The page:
At night, a lot of stars scattered in the sky. From the obvious to the very difficult to see. The stars are actually very bright, it’s the distance that makes them all look dim. However, have you ever wondered which star is the brightest? Or even, what is the brightest object of the universe? Quasar and blazar are the answers.
But before that, we must know first, how the heck do we judge how bright a celestial object is? The answer is to look and measure the brightness. Let’s discuss the brightness of celestial objects first.
Brightness of Celestial Objects
Celestial objects have varying brightness, from those that are easily seen with the naked eye, to those that need special telescopes such as the Hubble Space Telescope. Therefore, we need a scale or measurement system for that. In this case, the most common are Apparent Magnitude and Absolute Magnitude.
The apparent magnitude is the level of how bright the object is from the earth. While absolute magnitude is the level of how bright the object is from a distance of 10 parsecs (3.26 light-years).
The two measurement scales are logarithmic scales, and the smaller the value, the greater the brightness. One level down means brighter ± 2.5 times the previous level.
Because of the distances in outer space are very, very large, special units are used in distance measurements, including the AU (Astronomical Units), Ly (Light years / light years), and Parsec (Parallax Second).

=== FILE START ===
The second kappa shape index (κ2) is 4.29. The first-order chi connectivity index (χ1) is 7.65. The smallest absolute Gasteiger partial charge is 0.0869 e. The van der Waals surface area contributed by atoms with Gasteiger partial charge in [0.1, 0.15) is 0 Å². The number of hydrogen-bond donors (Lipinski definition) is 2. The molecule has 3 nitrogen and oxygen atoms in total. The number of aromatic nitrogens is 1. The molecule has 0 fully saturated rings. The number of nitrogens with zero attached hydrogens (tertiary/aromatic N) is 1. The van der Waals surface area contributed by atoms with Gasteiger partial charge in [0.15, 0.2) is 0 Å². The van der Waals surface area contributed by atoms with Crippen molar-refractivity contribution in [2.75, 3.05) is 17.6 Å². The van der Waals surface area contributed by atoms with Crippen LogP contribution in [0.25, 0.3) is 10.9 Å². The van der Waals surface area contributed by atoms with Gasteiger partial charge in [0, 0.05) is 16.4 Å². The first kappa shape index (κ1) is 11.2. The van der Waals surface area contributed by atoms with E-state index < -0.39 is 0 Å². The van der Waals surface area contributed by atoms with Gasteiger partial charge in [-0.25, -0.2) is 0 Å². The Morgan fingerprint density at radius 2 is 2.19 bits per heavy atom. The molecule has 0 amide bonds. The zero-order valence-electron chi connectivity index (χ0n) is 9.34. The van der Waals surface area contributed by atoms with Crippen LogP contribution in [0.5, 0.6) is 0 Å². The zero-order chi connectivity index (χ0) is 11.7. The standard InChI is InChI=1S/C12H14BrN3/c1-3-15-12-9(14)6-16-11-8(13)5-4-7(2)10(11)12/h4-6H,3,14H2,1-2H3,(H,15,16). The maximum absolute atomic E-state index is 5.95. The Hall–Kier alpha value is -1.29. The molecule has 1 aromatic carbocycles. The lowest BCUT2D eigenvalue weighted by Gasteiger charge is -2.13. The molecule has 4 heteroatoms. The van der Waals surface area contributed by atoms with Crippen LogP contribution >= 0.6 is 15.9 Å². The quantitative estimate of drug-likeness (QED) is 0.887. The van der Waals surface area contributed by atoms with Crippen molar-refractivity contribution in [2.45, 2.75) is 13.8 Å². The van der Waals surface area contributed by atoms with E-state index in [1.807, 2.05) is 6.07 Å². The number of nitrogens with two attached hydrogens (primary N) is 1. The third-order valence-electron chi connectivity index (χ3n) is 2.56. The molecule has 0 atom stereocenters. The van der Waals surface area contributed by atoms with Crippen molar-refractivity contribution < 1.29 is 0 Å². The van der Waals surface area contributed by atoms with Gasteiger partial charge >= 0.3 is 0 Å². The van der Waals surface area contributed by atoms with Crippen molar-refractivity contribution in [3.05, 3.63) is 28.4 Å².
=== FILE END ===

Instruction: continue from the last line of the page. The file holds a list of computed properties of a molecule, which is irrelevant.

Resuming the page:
1 AU ≈ 1.496 × 108 km (earth-sun distance)
1 ly ≈ 63,241.1 AU ≈ 9,461 × 1012 km
1 Parsec ≈ 3,26 ly ≈ 206,265 AU ≈ 3,086 × 1013 km
After knowing the basics of measuring the brightness of celestial objects. But before discussing quasars and blazes, we must first know the main ingredients and origins of the quasars and blazars themselves, it’s black holes.
Begins With a Black Hole
Stars with mass 20 times the mass of the sun or more, there will be a supernova explosion or hypernova at the end of its life. The explosion left the star’s core. If the core of the star has more than 3 solar masses, a black hole will form.